Clifden Arts Festival archive moves to UCD

Posters, film footage and photographs make up an important cultural heritage archive which charts the festival ’s 40-year history

Bernhard Sanders, Ursula Byrne of UCD Library, Prof Andrew Deeks , UCD President, Brendan Flynn  and Des Lally of Clifden Arts Festival

Bernhard Sanders, Ursula Byrne of UCD Library, Prof Andrew Deeks , UCD President, Brendan Flynn and Des Lally of Clifden Arts Festival

 

Minute books, correspondence, posters, extensive film footage, and thousands of original photographs are just some of the high-quality literary, musical and visual materials that make up the Clifden Arts Festival archive, which was haded over yesterday to University College Dublin.

A small selection of images from the archive
A small selection of images from the archive

This important cultural heritage archive charts the history of the festival and documents the extraordinary range of writers, musicians and artists it has featured. From the beginning it attracted some of the finest names in the arts, including John Behan, Carlo Gébler, Seamus Heaney, John McGahern, Máire Mhac an tSaoi, Paula Meehan, Christy Moore and Bill Whelan. The archive reveals the impact these performances had both on the local community and the region – film footage and photographs capture the moment and allow the experience of the festival to be enjoyed, and explored, long after the event itself.

Founded in 1977 by a regional arts committee, led by Brendan Flynn, the Clifden Arts Festival is the longest-running community arts festival in Ireland and celebrates its 40th birthday this year. Hailed by Booker-winning Kazuo Ishiguro as “Ireland’s best-kept secret” in the 1990s, it has grown over the years from a small community event to one of international importance. This achievement is due to the vision, passion and ambition of Flynn, his fellow committee members and the entire Clifden community. Flynn’s drive for an arts-based education, with creativity and performance incorporated into the school curriculum, has been nurtured over the years and remains at the heart of festival today.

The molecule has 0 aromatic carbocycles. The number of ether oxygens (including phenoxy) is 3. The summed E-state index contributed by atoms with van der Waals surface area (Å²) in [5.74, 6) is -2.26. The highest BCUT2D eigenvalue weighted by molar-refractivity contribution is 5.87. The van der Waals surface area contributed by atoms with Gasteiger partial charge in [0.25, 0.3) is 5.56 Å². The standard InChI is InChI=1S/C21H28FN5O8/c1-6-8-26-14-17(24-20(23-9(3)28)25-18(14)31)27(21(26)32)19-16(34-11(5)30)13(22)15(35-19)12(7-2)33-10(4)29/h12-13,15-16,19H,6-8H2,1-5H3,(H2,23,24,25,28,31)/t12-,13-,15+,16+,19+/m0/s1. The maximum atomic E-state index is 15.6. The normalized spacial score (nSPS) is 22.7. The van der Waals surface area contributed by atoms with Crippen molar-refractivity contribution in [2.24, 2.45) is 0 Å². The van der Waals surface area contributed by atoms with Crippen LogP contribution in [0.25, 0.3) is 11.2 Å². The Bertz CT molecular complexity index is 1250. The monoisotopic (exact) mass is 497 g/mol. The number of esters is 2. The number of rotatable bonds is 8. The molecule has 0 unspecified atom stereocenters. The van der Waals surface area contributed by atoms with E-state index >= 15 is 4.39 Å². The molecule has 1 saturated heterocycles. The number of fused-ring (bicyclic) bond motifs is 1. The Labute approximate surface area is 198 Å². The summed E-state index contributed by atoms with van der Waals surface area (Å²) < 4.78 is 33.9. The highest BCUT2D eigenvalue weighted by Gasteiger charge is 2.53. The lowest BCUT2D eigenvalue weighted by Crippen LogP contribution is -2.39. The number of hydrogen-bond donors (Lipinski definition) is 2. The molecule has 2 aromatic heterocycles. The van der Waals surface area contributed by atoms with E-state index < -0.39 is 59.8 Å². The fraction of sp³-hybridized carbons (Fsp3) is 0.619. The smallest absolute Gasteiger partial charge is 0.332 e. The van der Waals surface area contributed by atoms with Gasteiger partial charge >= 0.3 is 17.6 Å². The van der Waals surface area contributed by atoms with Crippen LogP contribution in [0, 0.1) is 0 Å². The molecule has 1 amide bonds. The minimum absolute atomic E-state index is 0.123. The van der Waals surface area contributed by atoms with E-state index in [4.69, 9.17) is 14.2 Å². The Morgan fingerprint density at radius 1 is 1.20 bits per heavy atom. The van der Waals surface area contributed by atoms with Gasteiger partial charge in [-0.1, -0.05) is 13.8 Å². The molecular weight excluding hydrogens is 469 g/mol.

Plans to build a digital archive emerged in 2008 following discussions between Bernhard Sanders, John Durning and Flynn. Sanders, a retired sound engineer and freelance photographer based in Cologne, has been filming Clifden Festival events every year since the late 1990s. For him the Festival is his “personal cultural highlight of the year”. When asked what draws him back annually, Sanders speaks of the “fascinating environment of Clifden and Connemara, the friendliness of the people, the quality of the events, and the mix of the artistic directions”. Back in Germany over the winter months Sanders edits the videos and adds them to the archive. Others contributors include Joseph Breen, Don Brown, Arnaud Cuvier, Shiraz Damani , Juliane Friedrich, Jamie Howard, Paddy Howard, Eamon McLoughlin jr., and Colin Russell. All these materials will be preserved and, where possible, made accessible to a wider public, both nationally and internationally.

This substantial digital archive will now be brought to Ireland and, along with the paper archive, deposited in the UCD Library. Digital archives require a high level of expertise to assure their preservation and continuing availability for scholars and enthusiasts.

Clifden Arts Festival posters
Clifden Arts Festival posters

Academics and postgraduates in the College of Arts and Humanities at UCD will work closely with the archive and forge links with future festival events, in keeping with UCD’s commitment to the preservation of Ireland’s cultural heritage and the formation of partnerships with individuals and institutions in the field of the arts. The Clifden Arts Festival archive complements UCD’s innovative Irish Poetry Reading Archive, which captures the voices of Irish poets and is creating a unique record of the contemporary poetry landscape.

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